Unfulfilled Intentions, Realized
Every nook and cranny of The University of Tampa campus reminds Jeff Ford of the wonderful days spent with his father, David Ford, a chemistry professor at the University for more than 40 years.
Ford remembers exploring every part of Plant Hall, playing billiards in the Student Union, swimming in the pool and hanging out in the library. He loved the specimens in the display cases in the biology department, which he said was like a small history museum to a 7-year-old boy.
The Fords moved to Tampa in 1969, and since his mother was a full-time nurse, his father brought Ford to UT during the summers.
"Early on, I sat in the back of the classroom during his lectures," Ford said. "He allowed me to do some of the experiments in the physical science and chemistry lab courses. Eventually, I had the run of the place."
As a student at Tampa Prep, Ford often used the UT library to do his school work.
"Dad and I rode together to and from school during all four of my high school years. They were wonderful memories," he said.
He noted several important events that occurred in his life on UT's campus.
"As a child, I attended concerts of the Florida Gulf Coast Symphony at McKay Auditorium (now the Sykes College of Business). As a high school senior, I spoke as valedictorian at my high school graduation in McKay. And as an adult, I was married in the ballroom, and our wedding reception was held in Fletcher Lounge," he said.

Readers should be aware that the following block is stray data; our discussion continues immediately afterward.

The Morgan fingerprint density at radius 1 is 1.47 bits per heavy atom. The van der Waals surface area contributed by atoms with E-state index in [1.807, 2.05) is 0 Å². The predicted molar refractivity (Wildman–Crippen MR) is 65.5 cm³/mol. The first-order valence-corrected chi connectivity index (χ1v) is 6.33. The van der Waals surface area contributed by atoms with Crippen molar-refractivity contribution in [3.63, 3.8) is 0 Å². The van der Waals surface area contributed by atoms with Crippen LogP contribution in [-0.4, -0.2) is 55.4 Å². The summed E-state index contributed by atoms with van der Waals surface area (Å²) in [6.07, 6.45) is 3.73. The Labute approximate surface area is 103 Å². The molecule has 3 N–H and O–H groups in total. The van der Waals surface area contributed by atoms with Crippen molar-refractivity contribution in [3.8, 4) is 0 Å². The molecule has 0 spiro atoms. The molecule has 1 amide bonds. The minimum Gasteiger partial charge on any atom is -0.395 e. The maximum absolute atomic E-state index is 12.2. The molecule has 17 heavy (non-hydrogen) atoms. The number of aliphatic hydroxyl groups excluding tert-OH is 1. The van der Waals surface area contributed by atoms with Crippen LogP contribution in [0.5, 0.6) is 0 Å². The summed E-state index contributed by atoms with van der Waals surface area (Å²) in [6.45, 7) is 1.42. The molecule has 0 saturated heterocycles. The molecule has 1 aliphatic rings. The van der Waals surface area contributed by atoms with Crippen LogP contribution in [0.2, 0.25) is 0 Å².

Ford explained that teaching at UT was the only full-time job his father ever had after earning his doctorate from Syracuse University in 1969. According to Ford, his father loved his days at the University and the UT community where he developed lifelong friendships.
"He cared very much about teaching. If a student was willing to make the effort, my father would do everything he could to help the student learn," Ford said.
David Ford rarely mentioned challenges in teaching, other than the rush to grade final exams, according to his son.
"I observed him several times during office hours where he didn't merely answer the question presented by the student, but he turned the office hours into multi-hour tutoring sessions with as many students who wanted to attend, stay and learn."
David Ford won many awards during his time at UT and held many leadership positions, such as chair of the chemistry department, chair of the faculty committee, assistant provost and eventually provost.
Ford said his father often talked about his desire to give back to the University by creating a gift through his estate. His idea was to create a chemistry scholarship for students at UT. However, David Ford passed away in 2017 before having the opportunity to leave his legacy.
So, in honor of his father, Ford and the Ford family decided that it was important to fund a scholarship that would live on in perpetuity for students well into the future.
"I was very close to my father and my donation is based on my desire to make his unfulfilled intentions, realized," Ford said.
The Dr. David B. Ford Chemistry Scholarship will help UT students attain their goals of a college education for many years to come.
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